I like the bullets, but the third one doesn't sound quite right. How about "Constraints that apply to things covered by the ontology." or some such.
6. It does not matter to this definition whether an ontology is formally equivalent to a logical theory, whether there is a formal difference between an ontology and a knowledge base, or whether an ontology is only definitional or also contains axiomatic constraints. In fact, it is not necessary that the ontology be represented in any kind of logical formalism. Many highly successful specifications (eg, the HTTP standard) are given only in natural language, yet can be enforced with machine-understandable tests and examples. What matters is that its purpose is to specify a conceptualization, in what ever representational form is appropriate.
I like this a lot (well apart from the language of the last sentence).
An ontology, for computer and information sciences, is a specification of a conceptualization, which is the set of ideas, concepts, relationships, or other abstractions that comprise a domain of modeling or discourse. An ontology defines a representational vocabulary for the conceptualization, and specifies constraints on the meaningful use of this vocabulary, so that facts about the domain can be shared, communicated, and reasoned about.
I'm in the camp that does not like this definition I'm afraid. It is too narrow and too long winded. For what it is worth, my personal favourite is:
"A theory of what exists."
I like it because it is both short and accurate, and is, for example, neutral on whether we are talking about a conceptualisation or not. However, for our purposes I might want to elaborate slightly because "theory" and "exists" are used in slightly technical ways, so that it is clear that theory includes rules, constraints and types of things.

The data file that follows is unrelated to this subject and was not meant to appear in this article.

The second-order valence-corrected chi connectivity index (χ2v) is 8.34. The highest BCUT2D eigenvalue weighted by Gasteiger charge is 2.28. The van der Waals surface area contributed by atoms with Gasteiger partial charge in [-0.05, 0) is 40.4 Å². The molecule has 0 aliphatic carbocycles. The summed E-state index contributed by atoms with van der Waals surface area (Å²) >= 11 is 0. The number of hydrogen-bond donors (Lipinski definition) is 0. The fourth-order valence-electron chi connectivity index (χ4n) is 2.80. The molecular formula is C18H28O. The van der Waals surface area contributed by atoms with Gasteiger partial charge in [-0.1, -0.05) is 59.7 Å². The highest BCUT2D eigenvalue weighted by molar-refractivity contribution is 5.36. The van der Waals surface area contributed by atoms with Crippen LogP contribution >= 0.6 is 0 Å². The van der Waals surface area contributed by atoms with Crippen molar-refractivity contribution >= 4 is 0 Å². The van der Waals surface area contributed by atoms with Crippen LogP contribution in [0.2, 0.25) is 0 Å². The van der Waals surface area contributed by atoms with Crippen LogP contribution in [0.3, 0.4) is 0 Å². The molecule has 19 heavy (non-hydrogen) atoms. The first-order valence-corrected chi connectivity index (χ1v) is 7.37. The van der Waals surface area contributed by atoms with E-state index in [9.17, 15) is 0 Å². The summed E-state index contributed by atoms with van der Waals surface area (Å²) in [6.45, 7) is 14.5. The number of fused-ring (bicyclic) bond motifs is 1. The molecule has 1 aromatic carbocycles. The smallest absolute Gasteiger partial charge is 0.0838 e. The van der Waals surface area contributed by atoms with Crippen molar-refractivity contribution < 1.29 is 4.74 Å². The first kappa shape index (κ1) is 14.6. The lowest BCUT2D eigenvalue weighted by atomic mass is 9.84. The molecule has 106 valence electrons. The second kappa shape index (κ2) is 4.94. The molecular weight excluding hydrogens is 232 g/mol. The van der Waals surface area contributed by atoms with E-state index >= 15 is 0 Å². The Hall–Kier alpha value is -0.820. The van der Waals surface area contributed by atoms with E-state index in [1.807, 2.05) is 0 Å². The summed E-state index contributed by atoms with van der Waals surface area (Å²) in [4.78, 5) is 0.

Kinds of Ontology
I find it hard to distinguish between the Level of Structure, and the Representational granularity as they are presented. To me they seem to amount to the same thing. As to the language, it seems to me that just acts as a constraint on what can be said, where as the other two are about what is said, and having an expressive language does not mean that the full expressivity has been used. So really I think that expressiveness is just a red herring.
I suggest there are two dimensions:
Concept granularity - how finely divided are the concepts and how many of them are there. Are they few and broad, or many and specific How deep are the specialization hierarchies relative to the number of objects in the domain it covers.
Rule Completeness - how many of the valid rules and constraints are captured in the ontology. (This is linked to the use of expressiveness available in the language).
Intended Use - Looks good.
Role of automated Reasoning - isn't this an intended use?
Descriptive vs Prescriptive - An important distinction I think. I would say revisionary rather than prescriptive. I would use prescriptive for something that was being intentionally defined - this ontology defines how these things are because this is their definition.
Design Methodology - I think there is much more that could be said here
Yes these look fine.
I'm not sure that there are any databases that do not have ontological content. If you are talking about sales, you need the products you sell and their properties, the classification of the types of sale and typs of customer etc. which the ground level transactions need to be classified by if you are to be able to extract any useful information from them. I suppose a database that consisted only of one table (no relationships) and just free form text fields you can put what you like in would be free of an ontological content, but then I'm not sure I would call that a database either.
Examples to discuss
An internet standard is the kind of intentional specification ontology I was referring to earlier (so are most other standards).
Box and arrow diagrams are almost certainly ontological in nature - at least they could be.
OK. Well those are my initial thoughts for your consideration.